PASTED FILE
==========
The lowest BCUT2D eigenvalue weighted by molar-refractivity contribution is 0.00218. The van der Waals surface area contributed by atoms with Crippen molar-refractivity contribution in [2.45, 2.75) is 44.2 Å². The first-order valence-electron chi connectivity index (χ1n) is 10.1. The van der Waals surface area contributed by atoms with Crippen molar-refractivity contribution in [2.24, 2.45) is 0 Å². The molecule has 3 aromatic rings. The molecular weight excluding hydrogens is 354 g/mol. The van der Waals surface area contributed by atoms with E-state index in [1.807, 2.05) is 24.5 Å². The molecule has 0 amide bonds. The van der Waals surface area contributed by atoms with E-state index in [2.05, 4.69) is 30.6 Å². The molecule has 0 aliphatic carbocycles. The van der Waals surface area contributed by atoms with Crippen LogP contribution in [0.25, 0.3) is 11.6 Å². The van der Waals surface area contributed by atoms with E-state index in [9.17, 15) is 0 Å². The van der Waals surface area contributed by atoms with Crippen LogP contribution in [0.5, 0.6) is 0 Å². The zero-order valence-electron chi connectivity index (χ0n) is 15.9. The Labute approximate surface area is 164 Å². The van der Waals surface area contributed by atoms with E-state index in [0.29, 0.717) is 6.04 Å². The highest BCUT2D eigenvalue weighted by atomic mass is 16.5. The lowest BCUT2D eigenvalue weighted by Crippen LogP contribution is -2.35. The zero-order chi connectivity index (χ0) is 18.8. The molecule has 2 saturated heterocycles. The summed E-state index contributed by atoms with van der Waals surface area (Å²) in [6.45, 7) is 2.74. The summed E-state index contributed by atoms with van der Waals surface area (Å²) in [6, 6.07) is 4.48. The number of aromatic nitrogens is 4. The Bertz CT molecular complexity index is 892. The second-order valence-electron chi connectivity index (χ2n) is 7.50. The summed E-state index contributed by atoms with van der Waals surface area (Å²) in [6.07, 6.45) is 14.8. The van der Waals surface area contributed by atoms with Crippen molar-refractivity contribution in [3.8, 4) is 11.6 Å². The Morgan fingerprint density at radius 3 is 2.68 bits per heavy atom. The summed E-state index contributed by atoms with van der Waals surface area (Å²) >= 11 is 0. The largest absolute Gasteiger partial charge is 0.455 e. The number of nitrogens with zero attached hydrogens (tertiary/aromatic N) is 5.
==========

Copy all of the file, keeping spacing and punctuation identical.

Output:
The lowest BCUT2D eigenvalue weighted by molar-refractivity contribution is 0.00218. The van der Waals surface area contributed by atoms with Crippen molar-refractivity contribution in [2.45, 2.75) is 44.2 Å². The first-order valence-electron chi connectivity index (χ1n) is 10.1. The van der Waals surface area contributed by atoms with Crippen molar-refractivity contribution in [2.24, 2.45) is 0 Å². The molecule has 3 aromatic rings. The molecular weight excluding hydrogens is 354 g/mol. The van der Waals surface area contributed by atoms with E-state index in [1.807, 2.05) is 24.5 Å². The molecule has 0 amide bonds. The van der Waals surface area contributed by atoms with E-state index in [2.05, 4.69) is 30.6 Å². The molecule has 0 aliphatic carbocycles. The van der Waals surface area contributed by atoms with Crippen LogP contribution in [0.25, 0.3) is 11.6 Å². The van der Waals surface area contributed by atoms with E-state index in [9.17, 15) is 0 Å². The van der Waals surface area contributed by atoms with Crippen LogP contribution in [0.5, 0.6) is 0 Å². The zero-order valence-electron chi connectivity index (χ0n) is 15.9. The Labute approximate surface area is 164 Å². The van der Waals surface area contributed by atoms with E-state index in [0.29, 0.717) is 6.04 Å². The highest BCUT2D eigenvalue weighted by atomic mass is 16.5. The lowest BCUT2D eigenvalue weighted by Crippen LogP contribution is -2.35. The zero-order chi connectivity index (χ0) is 18.8. The molecule has 2 saturated heterocycles. The summed E-state index contributed by atoms with van der Waals surface area (Å²) in [6.45, 7) is 2.74. The summed E-state index contributed by atoms with van der Waals surface area (Å²) in [6, 6.07) is 4.48. The number of aromatic nitrogens is 4. The Bertz CT molecular complexity index is 892. The second-order valence-electron chi connectivity index (χ2n) is 7.50. The summed E-state index contributed by atoms with van der Waals surface area (Å²) in [6.07, 6.45) is 14.8. The van der Waals surface area contributed by atoms with Crippen molar-refractivity contribution in [3.8, 4) is 11.6 Å². The Morgan fingerprint density at radius 3 is 2.68 bits per heavy atom. The summed E-state index contributed by atoms with van der Waals surface area (Å²) >= 11 is 0. The largest absolute Gasteiger partial charge is 0.455 e. The number of nitrogens with zero attached hydrogens (tertiary/aromatic N) is 5.